Planting a fall veggie crop for a second harvest

Planting a fall veggie crop for a second harvest

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Radishes only take 30 days to mature so you can easily plant them for at least another month. Stock photo

By Ellen Barcel

Just because we’re so far into summer, you don’t have to make the assumption that the season is over for growing vegetables. There are many you can plant by mid-August that will mature by Long Island’s earliest frost date — early November — unless you have a microclimate in your area that is much colder than the rest of the island. There are even veggies that you can start growing as late as mid-September.

The rule of thumb for fall planting is to look up the maturity date of the plants you wish to grow — 30 days, for example, for radishes. Then count backward. The last date you can plant radishes then would be the end of September or the very beginning of October. To be on the safe side, figure the middle of September, instead. Always check the package maturity date because different varieties can vary tremendously. Early varieties of beets can mature by 50 days while later varieties can take up to 80 days; early carrots 60 days while later ones up to 85.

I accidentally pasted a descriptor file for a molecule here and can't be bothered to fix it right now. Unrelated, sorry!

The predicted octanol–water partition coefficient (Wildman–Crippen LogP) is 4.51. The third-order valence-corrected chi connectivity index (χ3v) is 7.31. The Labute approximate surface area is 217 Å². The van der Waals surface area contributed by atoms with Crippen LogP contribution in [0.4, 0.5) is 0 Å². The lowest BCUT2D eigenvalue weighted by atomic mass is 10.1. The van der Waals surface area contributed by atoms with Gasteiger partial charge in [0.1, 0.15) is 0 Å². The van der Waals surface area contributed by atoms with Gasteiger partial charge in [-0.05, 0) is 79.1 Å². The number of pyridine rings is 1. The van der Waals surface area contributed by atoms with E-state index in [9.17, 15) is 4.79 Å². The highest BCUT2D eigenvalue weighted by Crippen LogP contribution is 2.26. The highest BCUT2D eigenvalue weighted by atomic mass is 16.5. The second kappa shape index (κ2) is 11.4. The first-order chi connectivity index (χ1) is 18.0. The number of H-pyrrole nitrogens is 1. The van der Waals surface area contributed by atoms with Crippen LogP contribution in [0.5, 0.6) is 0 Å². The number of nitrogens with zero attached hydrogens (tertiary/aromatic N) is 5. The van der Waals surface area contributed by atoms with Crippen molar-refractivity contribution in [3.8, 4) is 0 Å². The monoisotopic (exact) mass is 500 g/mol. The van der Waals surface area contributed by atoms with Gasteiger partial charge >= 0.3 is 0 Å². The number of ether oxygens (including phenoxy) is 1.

Veggies that you can plant in mid-August include bush beans (early varieties mature in 45 days, late varieties in 65 days), early cabbage (60 days), cucumbers (60 days), mustard greens (40 days),  peas (60 days), spinach (40 days) and turnips (40 days). Early carrots (50 days), kohlrabi (45 to 60 days) and leaf lettuce (40 to 50 days).

Some varieties of beans will mature in just 45 days. Photo by Ellen Barcel
Some varieties of beans will mature in just 45 days. Photo by Ellen Barcel

Remember that all of the above are averages. An unusually hot September may affect your veggies negatively. An unusually early frost may do the same thing. But, this is what farmers from way back have had to contend with.  You plant based on the averages but Mother Nature may have other plans.

The Year Without a Summer, 1816, was called that because there was frost in every one of the 12 months of the year. The eruption of Mount Tambora in Indonesia, spewing ash into the atmosphere and blocking the sun the year before, is credited with this phenomenon. But, we don’t need a drastic event to affect our garden. We gardeners know the damage to our plants caused by the cold and snow of the last two winters.

On the other hand, frost could be late. I remember a few years ago, putting out my Christmas wreath next to the geraniums, which were not only alive but still blooming.

So, go ahead and plant a late season vegetable garden and cross your fingers that Mother Nature cooperates to give you a bountiful fall harvest.

Ellen Barcel is a freelance writer and master gardener. To reach Cornell Cooperative Extension and its Master Gardener program, call 631-727-7850.